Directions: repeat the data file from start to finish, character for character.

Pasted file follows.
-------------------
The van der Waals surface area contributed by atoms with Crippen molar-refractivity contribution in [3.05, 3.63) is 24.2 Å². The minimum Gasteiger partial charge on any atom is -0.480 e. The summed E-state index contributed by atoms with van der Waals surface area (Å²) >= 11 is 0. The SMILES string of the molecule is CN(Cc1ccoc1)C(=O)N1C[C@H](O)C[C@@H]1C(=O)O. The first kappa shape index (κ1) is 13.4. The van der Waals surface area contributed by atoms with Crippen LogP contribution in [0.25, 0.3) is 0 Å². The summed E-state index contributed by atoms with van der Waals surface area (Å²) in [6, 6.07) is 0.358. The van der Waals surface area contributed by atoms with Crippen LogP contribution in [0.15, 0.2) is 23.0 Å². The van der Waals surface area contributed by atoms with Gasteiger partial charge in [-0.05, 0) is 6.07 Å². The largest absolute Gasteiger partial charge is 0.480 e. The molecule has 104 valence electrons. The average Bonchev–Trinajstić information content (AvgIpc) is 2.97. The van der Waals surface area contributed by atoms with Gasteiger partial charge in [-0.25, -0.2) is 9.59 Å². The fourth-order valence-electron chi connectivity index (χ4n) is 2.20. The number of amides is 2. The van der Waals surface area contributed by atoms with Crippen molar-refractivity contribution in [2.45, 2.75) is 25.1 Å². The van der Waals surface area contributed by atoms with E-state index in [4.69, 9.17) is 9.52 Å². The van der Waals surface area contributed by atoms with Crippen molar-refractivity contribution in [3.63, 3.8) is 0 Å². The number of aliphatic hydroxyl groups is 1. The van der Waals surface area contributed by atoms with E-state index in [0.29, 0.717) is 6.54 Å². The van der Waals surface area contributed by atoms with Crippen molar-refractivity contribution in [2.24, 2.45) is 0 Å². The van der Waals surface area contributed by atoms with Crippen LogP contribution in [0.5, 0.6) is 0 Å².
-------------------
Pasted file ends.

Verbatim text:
The van der Waals surface area contributed by atoms with Crippen molar-refractivity contribution in [3.05, 3.63) is 24.2 Å². The minimum Gasteiger partial charge on any atom is -0.480 e. The summed E-state index contributed by atoms with van der Waals surface area (Å²) >= 11 is 0. The SMILES string of the molecule is CN(Cc1ccoc1)C(=O)N1C[C@H](O)C[C@@H]1C(=O)O. The first kappa shape index (κ1) is 13.4. The van der Waals surface area contributed by atoms with Crippen LogP contribution in [0.25, 0.3) is 0 Å². The summed E-state index contributed by atoms with van der Waals surface area (Å²) in [6, 6.07) is 0.358. The van der Waals surface area contributed by atoms with Crippen LogP contribution in [0.15, 0.2) is 23.0 Å². The van der Waals surface area contributed by atoms with Gasteiger partial charge in [-0.05, 0) is 6.07 Å². The largest absolute Gasteiger partial charge is 0.480 e. The molecule has 104 valence electrons. The average Bonchev–Trinajstić information content (AvgIpc) is 2.97. The van der Waals surface area contributed by atoms with Gasteiger partial charge in [-0.25, -0.2) is 9.59 Å². The fourth-order valence-electron chi connectivity index (χ4n) is 2.20. The number of amides is 2. The van der Waals surface area contributed by atoms with Crippen molar-refractivity contribution in [2.45, 2.75) is 25.1 Å². The van der Waals surface area contributed by atoms with E-state index in [4.69, 9.17) is 9.52 Å². The van der Waals surface area contributed by atoms with Crippen molar-refractivity contribution in [3.63, 3.8) is 0 Å². The number of aliphatic hydroxyl groups is 1. The van der Waals surface area contributed by atoms with E-state index in [0.29, 0.717) is 6.54 Å². The van der Waals surface area contributed by atoms with Crippen molar-refractivity contribution in [2.24, 2.45) is 0 Å². The van der Waals surface area contributed by atoms with Crippen LogP contribution in [0.5, 0.6) is 0 Å².